By Andrei Soldatov and Irina Borogan
No matter what the direct causes may have been, the suicide attempt by General Vyacheslav Sizov of the prosecutor’s office called attention to the conflict of interests between the FSB (Federal Security Service), which no one controls, and the General Prosecutor’s Office, which formally is obliged to supervise the special service.
In the Soviet Union the main instrument for supervising the KGB was the party apparat. The 1959 Statute on the KGB reads: “Party organizations … have the right to warn the appropriate party organs of shortcomings in the work of the organs of state security.”
Since 1991 there has been no party control over the special service; these functions were delegated to Lubyanka itself — to the USB (Directorate of Internal Security), and the only department supervising the FSB from outside was supposed to be the prosecutor’s office.
How successful this decision was can be judged from the fact that all the directors of the USB without exception became figures in corruption scandals in the media (of course, by no means did all of them lose their job as a result). The prosecutor’s office remained the only outside controller, but its functions were constantly being narrowed.
However, the rights of the prosecutor’s office were restricted from the very beginning. Article 24 of the Law “On Organs of the Federal Security Service” reads: “Information about persons who have rendered or are rendering assistance to organs of the Federal Security Service on a confidential basis as well as information about the organization, tactics, methods, and means of carrying out the activities of organs of the Federal Security Service is not subject to prosecutorial supervision.” In other words, the FSB’s relationships with agents as well as methods of conducting special operations, for example work in crime groups, is not subject to supervision. But this sphere is in fact the most vulnerable from the standpoint of corruption — suffice it to recall the scandalous subdivision FSB-URPO (directorate on working up and stopping organized crime), whose associates stated in 1998 that they had been ordered to murder Berezovskiy.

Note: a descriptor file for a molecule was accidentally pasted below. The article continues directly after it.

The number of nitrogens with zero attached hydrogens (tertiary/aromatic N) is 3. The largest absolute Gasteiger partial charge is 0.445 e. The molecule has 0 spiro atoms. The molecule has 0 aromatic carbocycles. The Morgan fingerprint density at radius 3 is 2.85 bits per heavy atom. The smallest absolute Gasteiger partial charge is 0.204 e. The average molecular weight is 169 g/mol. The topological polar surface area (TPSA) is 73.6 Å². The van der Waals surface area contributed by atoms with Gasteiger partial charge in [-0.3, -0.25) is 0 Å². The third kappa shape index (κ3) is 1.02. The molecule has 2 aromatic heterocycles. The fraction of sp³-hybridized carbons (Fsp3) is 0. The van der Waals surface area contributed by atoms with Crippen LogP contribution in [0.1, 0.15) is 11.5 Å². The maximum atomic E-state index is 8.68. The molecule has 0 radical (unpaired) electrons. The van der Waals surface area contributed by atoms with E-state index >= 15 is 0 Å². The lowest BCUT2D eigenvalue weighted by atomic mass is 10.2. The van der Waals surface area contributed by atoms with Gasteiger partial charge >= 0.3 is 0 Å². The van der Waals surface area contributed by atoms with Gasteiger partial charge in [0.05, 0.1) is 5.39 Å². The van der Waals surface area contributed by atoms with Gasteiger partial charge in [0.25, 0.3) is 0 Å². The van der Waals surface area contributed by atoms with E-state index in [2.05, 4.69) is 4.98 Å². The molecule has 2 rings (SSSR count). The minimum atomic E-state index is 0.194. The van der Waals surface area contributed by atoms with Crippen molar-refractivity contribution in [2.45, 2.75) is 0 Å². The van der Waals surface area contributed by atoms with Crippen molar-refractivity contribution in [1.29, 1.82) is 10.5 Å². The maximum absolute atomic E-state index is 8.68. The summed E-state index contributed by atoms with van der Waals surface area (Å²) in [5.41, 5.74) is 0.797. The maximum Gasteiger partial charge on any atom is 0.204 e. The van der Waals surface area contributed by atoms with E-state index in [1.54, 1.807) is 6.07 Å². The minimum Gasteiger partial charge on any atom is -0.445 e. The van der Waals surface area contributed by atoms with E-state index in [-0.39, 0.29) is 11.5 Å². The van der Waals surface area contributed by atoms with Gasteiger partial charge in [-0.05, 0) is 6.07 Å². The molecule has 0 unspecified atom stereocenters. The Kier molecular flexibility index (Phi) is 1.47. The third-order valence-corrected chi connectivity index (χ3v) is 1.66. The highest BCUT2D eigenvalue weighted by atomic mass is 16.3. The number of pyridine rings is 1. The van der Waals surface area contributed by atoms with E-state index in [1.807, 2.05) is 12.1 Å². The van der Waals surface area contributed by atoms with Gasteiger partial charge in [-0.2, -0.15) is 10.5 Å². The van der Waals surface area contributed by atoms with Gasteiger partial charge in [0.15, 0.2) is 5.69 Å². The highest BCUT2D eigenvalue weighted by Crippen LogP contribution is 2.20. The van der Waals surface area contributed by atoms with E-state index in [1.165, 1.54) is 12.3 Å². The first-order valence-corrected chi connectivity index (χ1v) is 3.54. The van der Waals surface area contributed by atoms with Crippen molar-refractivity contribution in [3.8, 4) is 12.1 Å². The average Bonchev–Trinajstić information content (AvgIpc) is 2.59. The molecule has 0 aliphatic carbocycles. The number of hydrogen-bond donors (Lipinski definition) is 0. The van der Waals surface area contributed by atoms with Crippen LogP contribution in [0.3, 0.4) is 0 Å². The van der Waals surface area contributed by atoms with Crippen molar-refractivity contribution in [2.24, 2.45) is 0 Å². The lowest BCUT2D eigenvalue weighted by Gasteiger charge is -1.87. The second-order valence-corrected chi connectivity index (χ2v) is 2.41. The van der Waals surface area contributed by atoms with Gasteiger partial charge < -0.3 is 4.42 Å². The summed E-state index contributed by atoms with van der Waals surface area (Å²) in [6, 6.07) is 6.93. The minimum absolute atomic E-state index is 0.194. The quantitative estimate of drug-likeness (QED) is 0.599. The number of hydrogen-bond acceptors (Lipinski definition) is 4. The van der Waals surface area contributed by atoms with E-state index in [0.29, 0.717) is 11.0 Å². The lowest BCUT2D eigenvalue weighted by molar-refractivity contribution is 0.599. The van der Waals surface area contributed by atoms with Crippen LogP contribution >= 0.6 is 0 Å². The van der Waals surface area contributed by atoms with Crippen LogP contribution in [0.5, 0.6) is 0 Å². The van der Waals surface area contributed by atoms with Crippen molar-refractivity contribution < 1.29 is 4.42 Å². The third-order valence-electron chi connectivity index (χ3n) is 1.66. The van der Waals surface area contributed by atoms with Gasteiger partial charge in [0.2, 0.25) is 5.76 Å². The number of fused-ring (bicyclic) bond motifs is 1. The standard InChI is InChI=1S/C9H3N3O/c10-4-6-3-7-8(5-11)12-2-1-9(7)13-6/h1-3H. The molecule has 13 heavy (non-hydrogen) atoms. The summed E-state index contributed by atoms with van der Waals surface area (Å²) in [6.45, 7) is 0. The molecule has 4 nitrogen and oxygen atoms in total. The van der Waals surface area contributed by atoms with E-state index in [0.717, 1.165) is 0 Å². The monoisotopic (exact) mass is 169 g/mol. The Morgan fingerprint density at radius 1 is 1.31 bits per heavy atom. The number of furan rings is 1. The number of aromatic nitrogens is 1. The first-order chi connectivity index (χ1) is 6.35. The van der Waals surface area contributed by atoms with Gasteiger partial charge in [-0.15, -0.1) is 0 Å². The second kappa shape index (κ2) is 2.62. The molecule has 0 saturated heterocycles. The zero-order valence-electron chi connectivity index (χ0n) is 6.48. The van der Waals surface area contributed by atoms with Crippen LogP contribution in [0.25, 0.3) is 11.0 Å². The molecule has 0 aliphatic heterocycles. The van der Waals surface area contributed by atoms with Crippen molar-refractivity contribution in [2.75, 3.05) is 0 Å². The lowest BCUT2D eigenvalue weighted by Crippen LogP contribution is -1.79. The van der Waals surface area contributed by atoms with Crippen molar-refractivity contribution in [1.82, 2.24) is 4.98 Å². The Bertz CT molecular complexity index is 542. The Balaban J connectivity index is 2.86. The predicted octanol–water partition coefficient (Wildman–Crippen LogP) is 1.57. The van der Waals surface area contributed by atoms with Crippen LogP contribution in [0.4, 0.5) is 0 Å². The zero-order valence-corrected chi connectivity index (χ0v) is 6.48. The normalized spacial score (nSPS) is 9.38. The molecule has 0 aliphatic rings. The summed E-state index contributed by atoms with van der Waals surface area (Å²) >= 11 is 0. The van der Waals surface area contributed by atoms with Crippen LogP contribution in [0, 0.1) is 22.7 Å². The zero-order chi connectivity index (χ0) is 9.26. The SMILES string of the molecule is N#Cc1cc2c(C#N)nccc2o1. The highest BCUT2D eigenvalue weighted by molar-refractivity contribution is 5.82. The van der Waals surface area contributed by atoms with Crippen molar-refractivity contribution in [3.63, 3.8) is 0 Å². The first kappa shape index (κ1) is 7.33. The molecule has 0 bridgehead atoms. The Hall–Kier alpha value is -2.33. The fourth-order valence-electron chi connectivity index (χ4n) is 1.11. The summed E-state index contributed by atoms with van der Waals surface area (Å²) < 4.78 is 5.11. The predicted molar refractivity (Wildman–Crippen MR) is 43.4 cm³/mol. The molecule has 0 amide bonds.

The powers of the General Prosecutor’s Office were further curtailed in April 2002 when General Prosecutor Vladimir Ustinov and FSB Director Patrushev signed Joint Order No 20-27, which sets new boundaries for prosecutorial supervision. The document emphasizes that “supervision should guarantee equally compliance with human rights … as well as … the procedure for organizing and carrying out operations-search activities.” The order prescribes that “operations-service materials and other documents must be studied in the manner established by normative enactments for handling secret materials, as a rule in premises of organs of the Federal Security Service that meet the requirements of confidentiality. Such materials may be demanded by the prosecutor’s office on an exceptional basis.” Of course, working in someone else’s “territory,” it will be very hard for the prosecutor to conceal from FSB associates exactly who is being checked and why and to avoid pressure.